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How Myanmar looks now—from the deck of a riverboat


ONE YEAR AGO, and for the first time in his life, Min Min Kyaw voted. He was 38 years old.

Kyaw is a tourist guide in Myanmar, where, last November, Aung San Suu Kyi’s National League for Democracy won the country’s first openly contested election since 1990. The election finally brought to a close the era of “the generals.” The military junta presided in one form or another over civil war and human rights violations, and prompted the imposition of economic sanctions by both the EU and U.S. Myanmar suffered, Kyaw says, “50 years of military rule and 14 years of chaos before that.”

Now, though, he says he is “cautiously optimistic” about his country’s future. He has good reason. Kyaw is guiding myself and a small group of other European tourists on a luxury cruise up Myanmar’s Irrawaddy River; now that the sanctions have been lifted—by the EU three years ago, with the U.S. following suit this September—he can be confident that where we are going, more will follow. That’s because Western tourists continued to arrive, albeit in small numbers, as they did throughout the junta’s years in power, despite the pro-democracy movement’s call for a tourism boycott. What drew them were the country’s Buddhist temples, its World War II battlegrounds (where the British and Americans fought the Imperial Japanese Army), and the chance to explore the remote villages along the Irrawaddy River.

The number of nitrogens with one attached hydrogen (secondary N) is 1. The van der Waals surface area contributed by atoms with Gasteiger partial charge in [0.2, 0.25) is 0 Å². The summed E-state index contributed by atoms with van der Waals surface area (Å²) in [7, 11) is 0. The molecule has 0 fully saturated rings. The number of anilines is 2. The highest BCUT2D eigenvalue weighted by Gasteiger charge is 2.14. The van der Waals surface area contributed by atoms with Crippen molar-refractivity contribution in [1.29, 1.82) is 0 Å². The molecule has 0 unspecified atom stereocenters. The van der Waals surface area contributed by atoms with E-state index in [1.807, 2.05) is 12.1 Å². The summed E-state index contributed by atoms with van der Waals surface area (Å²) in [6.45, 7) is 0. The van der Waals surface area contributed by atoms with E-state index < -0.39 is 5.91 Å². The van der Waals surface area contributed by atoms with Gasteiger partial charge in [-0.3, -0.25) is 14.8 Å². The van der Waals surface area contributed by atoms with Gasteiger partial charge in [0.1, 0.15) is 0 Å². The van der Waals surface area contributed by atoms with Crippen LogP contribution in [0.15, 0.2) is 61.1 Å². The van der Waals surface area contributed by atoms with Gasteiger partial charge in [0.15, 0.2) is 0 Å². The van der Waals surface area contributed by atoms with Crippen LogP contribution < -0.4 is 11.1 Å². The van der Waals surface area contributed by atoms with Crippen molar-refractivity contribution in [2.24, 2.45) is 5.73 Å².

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TRUMP'S MISSING EMAILS Over the course of decades, Donald Trump’s companies have systematically destroyed or hidden thousands of emails, digital records and paper documents demanded in official proceedings, often in defiance of court orders. These tactics, exposed by a Newsweek review of thousands of pages of court lings, judicial orders and a davits from an array of court cases, have enraged judges, prosecutors, opposing lawyers and the many ordinary citizens entangled in litigation with Trump. In each instance, Trump and entities he controlled also erected numerous hurdles that made lawsuits drag on for years, forcing courtroom opponents to spend huge sums of money in legal fees as they struggled sometimes in vain to obtain records.